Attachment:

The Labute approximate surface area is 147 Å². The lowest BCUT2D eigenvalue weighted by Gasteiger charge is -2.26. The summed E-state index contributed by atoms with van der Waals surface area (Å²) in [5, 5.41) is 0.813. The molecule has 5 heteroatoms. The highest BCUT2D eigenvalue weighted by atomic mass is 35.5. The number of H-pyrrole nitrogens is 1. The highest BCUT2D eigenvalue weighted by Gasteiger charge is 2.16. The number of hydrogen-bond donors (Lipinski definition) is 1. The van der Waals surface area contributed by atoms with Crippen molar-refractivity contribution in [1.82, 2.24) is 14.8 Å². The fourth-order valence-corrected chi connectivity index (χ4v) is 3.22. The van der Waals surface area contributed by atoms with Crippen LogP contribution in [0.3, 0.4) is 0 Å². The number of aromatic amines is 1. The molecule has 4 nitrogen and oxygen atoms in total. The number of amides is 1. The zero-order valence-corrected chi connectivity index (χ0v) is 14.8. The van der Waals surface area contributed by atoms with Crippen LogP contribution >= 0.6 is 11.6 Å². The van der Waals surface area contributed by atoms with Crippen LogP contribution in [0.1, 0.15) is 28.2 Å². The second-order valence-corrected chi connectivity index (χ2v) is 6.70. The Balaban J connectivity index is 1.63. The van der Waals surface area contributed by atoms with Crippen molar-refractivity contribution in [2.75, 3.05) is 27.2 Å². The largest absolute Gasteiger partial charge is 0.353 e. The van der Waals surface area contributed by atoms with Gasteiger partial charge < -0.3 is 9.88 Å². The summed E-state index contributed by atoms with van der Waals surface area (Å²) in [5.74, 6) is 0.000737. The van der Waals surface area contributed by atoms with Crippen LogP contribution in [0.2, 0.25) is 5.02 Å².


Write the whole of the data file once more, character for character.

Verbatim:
The Labute approximate surface area is 147 Å². The lowest BCUT2D eigenvalue weighted by Gasteiger charge is -2.26. The summed E-state index contributed by atoms with van der Waals surface area (Å²) in [5, 5.41) is 0.813. The molecule has 5 heteroatoms. The highest BCUT2D eigenvalue weighted by atomic mass is 35.5. The number of H-pyrrole nitrogens is 1. The highest BCUT2D eigenvalue weighted by Gasteiger charge is 2.16. The number of hydrogen-bond donors (Lipinski definition) is 1. The van der Waals surface area contributed by atoms with Crippen molar-refractivity contribution in [1.82, 2.24) is 14.8 Å². The fourth-order valence-corrected chi connectivity index (χ4v) is 3.22. The van der Waals surface area contributed by atoms with Crippen LogP contribution in [0.3, 0.4) is 0 Å². The number of aromatic amines is 1. The molecule has 4 nitrogen and oxygen atoms in total. The number of amides is 1. The zero-order valence-corrected chi connectivity index (χ0v) is 14.8. The van der Waals surface area contributed by atoms with Crippen LogP contribution >= 0.6 is 11.6 Å². The van der Waals surface area contributed by atoms with Crippen LogP contribution in [0.1, 0.15) is 28.2 Å². The second-order valence-corrected chi connectivity index (χ2v) is 6.70. The Balaban J connectivity index is 1.63. The van der Waals surface area contributed by atoms with Crippen molar-refractivity contribution in [2.75, 3.05) is 27.2 Å². The largest absolute Gasteiger partial charge is 0.353 e. The van der Waals surface area contributed by atoms with Gasteiger partial charge < -0.3 is 9.88 Å². The summed E-state index contributed by atoms with van der Waals surface area (Å²) in [5.74, 6) is 0.000737. The van der Waals surface area contributed by atoms with Crippen LogP contribution in [0.2, 0.25) is 5.02 Å².